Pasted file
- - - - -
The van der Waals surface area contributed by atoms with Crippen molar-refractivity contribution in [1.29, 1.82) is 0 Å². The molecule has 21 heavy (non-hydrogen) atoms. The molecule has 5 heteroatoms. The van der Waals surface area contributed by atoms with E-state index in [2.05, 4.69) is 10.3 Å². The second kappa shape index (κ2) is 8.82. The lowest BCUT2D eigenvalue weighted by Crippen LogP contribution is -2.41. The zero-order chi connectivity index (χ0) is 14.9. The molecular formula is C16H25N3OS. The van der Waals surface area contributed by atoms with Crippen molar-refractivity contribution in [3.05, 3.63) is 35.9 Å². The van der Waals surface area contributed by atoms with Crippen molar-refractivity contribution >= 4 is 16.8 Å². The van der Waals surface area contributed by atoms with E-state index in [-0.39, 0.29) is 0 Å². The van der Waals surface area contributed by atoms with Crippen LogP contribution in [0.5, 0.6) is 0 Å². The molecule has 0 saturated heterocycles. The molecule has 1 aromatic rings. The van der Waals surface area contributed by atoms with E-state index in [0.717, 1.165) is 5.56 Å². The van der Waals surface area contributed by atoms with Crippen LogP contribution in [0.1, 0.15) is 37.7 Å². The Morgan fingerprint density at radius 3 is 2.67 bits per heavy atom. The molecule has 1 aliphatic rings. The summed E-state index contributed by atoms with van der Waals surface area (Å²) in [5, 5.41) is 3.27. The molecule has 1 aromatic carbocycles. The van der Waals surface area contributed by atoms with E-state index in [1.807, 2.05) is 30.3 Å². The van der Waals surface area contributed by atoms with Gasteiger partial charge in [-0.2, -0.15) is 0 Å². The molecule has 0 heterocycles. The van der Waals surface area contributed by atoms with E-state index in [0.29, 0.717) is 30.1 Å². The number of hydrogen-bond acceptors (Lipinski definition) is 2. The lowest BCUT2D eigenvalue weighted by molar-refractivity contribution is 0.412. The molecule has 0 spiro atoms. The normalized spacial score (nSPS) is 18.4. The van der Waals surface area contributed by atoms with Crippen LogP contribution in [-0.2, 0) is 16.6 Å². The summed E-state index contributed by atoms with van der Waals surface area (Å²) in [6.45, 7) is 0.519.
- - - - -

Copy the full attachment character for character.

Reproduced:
The van der Waals surface area contributed by atoms with Crippen molar-refractivity contribution in [1.29, 1.82) is 0 Å². The molecule has 21 heavy (non-hydrogen) atoms. The molecule has 5 heteroatoms. The van der Waals surface area contributed by atoms with E-state index in [2.05, 4.69) is 10.3 Å². The second kappa shape index (κ2) is 8.82. The lowest BCUT2D eigenvalue weighted by Crippen LogP contribution is -2.41. The zero-order chi connectivity index (χ0) is 14.9. The molecular formula is C16H25N3OS. The van der Waals surface area contributed by atoms with Crippen molar-refractivity contribution in [3.05, 3.63) is 35.9 Å². The van der Waals surface area contributed by atoms with Crippen molar-refractivity contribution >= 4 is 16.8 Å². The van der Waals surface area contributed by atoms with E-state index in [-0.39, 0.29) is 0 Å². The van der Waals surface area contributed by atoms with Crippen LogP contribution in [0.5, 0.6) is 0 Å². The molecule has 0 saturated heterocycles. The molecule has 1 aromatic rings. The van der Waals surface area contributed by atoms with E-state index in [0.717, 1.165) is 5.56 Å². The van der Waals surface area contributed by atoms with Crippen LogP contribution in [0.1, 0.15) is 37.7 Å². The Morgan fingerprint density at radius 3 is 2.67 bits per heavy atom. The molecule has 1 aliphatic rings. The summed E-state index contributed by atoms with van der Waals surface area (Å²) in [5, 5.41) is 3.27. The molecule has 1 aromatic carbocycles. The van der Waals surface area contributed by atoms with E-state index in [1.807, 2.05) is 30.3 Å². The van der Waals surface area contributed by atoms with Gasteiger partial charge in [-0.2, -0.15) is 0 Å². The molecule has 0 heterocycles. The van der Waals surface area contributed by atoms with E-state index in [0.29, 0.717) is 30.1 Å². The number of hydrogen-bond acceptors (Lipinski definition) is 2. The lowest BCUT2D eigenvalue weighted by molar-refractivity contribution is 0.412. The molecule has 0 spiro atoms. The normalized spacial score (nSPS) is 18.4. The van der Waals surface area contributed by atoms with Crippen LogP contribution in [-0.2, 0) is 16.6 Å². The summed E-state index contributed by atoms with van der Waals surface area (Å²) in [6.45, 7) is 0.519.